Board staff asked to develop detailed list of available school sites
The Hamilton-Wentworth District School Board will tear a page from the real estate industry by developing a list of under-used schools that are available for community partnerships.
Vice-chair Todd White pushed for the more aggressive approach to drumming up interest in filling empty classrooms after attempts in the past two years largely came up empty.
He said although the board sent out 1,200 letters to potential partners, it didn’t give recipients any idea of which schools were in the mix.
White said that likely meant the board missed out on some opportunities, including at Prince Philip Elementary School, which closes at the end of this month.
He said he was surprised to hear from Ward 1 councillor Brian McHattie recently that McMaster University had approached him about renting space at the west-end school if the city acquires the site.
“They didn’t know necessarily that there was space available at a school really close to them,” White told members of the board’s finance subcommittee.
“If I were selling my house, I would show it off and tell people what that has to offer. We’re not marketing the space available for these long-term partnerships,” he said.
“Even as a trustee I don’t know what’s available. If I were any third party I certainly would have no idea what’s available.”
While agreeing the board should create a list of available schools, trustee Judith Bishop said the ability to attract partners is hampered by “huge contradictions” in provincial policies.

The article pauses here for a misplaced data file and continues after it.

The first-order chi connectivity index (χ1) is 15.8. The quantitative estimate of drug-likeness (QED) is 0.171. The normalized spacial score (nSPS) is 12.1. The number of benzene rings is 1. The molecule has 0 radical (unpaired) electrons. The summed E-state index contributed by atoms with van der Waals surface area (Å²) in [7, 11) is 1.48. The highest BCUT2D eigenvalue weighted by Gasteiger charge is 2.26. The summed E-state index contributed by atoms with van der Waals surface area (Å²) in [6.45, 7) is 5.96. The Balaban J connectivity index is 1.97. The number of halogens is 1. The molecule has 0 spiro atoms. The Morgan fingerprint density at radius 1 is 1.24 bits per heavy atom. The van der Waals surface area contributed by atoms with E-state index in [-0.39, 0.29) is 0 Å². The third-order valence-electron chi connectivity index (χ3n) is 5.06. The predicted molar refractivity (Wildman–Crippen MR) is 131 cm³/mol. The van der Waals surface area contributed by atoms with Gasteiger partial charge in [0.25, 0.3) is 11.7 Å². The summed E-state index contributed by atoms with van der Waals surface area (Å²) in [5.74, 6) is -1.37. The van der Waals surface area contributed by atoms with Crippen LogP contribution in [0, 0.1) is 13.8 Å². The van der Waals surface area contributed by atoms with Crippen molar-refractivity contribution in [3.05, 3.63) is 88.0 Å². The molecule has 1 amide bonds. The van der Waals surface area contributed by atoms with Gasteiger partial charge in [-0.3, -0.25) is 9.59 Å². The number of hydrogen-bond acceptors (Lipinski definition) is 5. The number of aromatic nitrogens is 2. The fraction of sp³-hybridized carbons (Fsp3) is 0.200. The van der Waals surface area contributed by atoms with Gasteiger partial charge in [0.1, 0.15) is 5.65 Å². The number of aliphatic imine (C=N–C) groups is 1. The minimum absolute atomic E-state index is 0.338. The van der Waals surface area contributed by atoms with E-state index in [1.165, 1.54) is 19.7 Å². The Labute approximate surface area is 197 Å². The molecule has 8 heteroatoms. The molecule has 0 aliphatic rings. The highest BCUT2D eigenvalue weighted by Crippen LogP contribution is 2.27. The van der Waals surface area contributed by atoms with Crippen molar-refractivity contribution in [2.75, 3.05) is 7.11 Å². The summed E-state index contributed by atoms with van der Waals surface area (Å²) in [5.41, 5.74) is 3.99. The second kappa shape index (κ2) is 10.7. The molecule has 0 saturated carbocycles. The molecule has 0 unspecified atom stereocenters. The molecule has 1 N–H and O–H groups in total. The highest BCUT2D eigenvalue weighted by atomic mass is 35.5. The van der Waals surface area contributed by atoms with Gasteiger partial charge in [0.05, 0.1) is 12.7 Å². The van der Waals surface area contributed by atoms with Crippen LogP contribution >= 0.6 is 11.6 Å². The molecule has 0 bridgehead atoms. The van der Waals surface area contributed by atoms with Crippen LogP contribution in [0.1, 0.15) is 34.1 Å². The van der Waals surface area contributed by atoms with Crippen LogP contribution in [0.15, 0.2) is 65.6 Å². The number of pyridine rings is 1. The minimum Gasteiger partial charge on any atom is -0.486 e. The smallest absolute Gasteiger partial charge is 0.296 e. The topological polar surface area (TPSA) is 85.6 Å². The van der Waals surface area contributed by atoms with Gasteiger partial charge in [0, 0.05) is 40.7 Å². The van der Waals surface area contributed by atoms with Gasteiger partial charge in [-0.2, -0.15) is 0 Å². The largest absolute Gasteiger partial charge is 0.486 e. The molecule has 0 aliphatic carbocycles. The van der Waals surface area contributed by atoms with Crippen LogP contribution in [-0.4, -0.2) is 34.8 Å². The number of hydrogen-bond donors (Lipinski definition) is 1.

She said the Ministry of Education both encourages the board to find partners to fill unused classrooms and penalizes it for keeping under-used schools open by not providing enough money to operate them.
“They are not in the least bit interested in where the school fits in our municipality,” Bishop said. “They’re not in the least bit interested in how it links to other services in our community, where moving a school will have a bad effect on a neighbourhood because there’s no public building in that neighbourhood.”
Trustees also asked staff to study whether the board can “push the envelope” in interpreting ministry guidelines on partnerships that initially favour schools with 200 or more unused pupil spaces and that are at 60 per cent of capacity or less.
The guidelines require partners to pay all associated costs, including for a separate entrance and any other physical upgrades, a provision staff said is often a deal breaker.
White said he believes the board has taken a too-strict interpretation of the rules even though they suggest the 200 empty spaces and utilization criteria as a starting point.
“It doesn’t say, ‘Thou shalt,’” he said. “They are encouraging us to think outside the box.”
Mountain trustee Lillian Orban opposed expanding the scope of partnerships, arguing they should be limited to those “that have something to do with kids.”
“This is going way beyond it,” she said. “I’m against it if we’re going to end up being landlords – I really am – for the sake of keeping schools open.”
Board chair Jessica Brennan said although she’s all for revamping the partnership strategy, as long as trustees are “the sole owner of the idea” it can’t go anywhere.
She said the city and provincial ministries need to work with the board, as the city will potentially do on a proposed new school in Greensville that would include a public library and other community amenities.
“There has to be a partnership for partnership,” she said, suggesting the initiative needs dedicated staff. “This is a political issue at some level.”